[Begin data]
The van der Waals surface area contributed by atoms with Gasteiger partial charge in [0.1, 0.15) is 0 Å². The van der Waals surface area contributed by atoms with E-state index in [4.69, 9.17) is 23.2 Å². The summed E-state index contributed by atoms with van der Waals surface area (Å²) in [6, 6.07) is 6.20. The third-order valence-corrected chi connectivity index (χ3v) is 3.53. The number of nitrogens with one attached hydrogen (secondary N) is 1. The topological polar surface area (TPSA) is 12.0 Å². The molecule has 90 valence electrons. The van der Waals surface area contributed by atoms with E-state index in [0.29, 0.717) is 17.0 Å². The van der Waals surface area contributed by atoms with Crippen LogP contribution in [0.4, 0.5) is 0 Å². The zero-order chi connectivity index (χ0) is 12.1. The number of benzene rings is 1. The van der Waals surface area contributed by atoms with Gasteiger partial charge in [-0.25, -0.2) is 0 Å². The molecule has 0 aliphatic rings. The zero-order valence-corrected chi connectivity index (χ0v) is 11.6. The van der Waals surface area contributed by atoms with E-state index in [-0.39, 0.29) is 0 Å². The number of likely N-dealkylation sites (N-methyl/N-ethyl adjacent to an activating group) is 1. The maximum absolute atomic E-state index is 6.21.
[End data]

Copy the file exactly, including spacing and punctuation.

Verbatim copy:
The van der Waals surface area contributed by atoms with Gasteiger partial charge in [0.1, 0.15) is 0 Å². The van der Waals surface area contributed by atoms with E-state index in [4.69, 9.17) is 23.2 Å². The summed E-state index contributed by atoms with van der Waals surface area (Å²) in [6, 6.07) is 6.20. The third-order valence-corrected chi connectivity index (χ3v) is 3.53. The number of nitrogens with one attached hydrogen (secondary N) is 1. The topological polar surface area (TPSA) is 12.0 Å². The molecule has 90 valence electrons. The van der Waals surface area contributed by atoms with E-state index in [0.29, 0.717) is 17.0 Å². The van der Waals surface area contributed by atoms with Crippen LogP contribution in [0.4, 0.5) is 0 Å². The zero-order chi connectivity index (χ0) is 12.1. The number of benzene rings is 1. The van der Waals surface area contributed by atoms with Gasteiger partial charge in [-0.25, -0.2) is 0 Å². The molecule has 0 aliphatic rings. The zero-order valence-corrected chi connectivity index (χ0v) is 11.6. The van der Waals surface area contributed by atoms with E-state index in [-0.39, 0.29) is 0 Å². The number of likely N-dealkylation sites (N-methyl/N-ethyl adjacent to an activating group) is 1. The maximum absolute atomic E-state index is 6.21.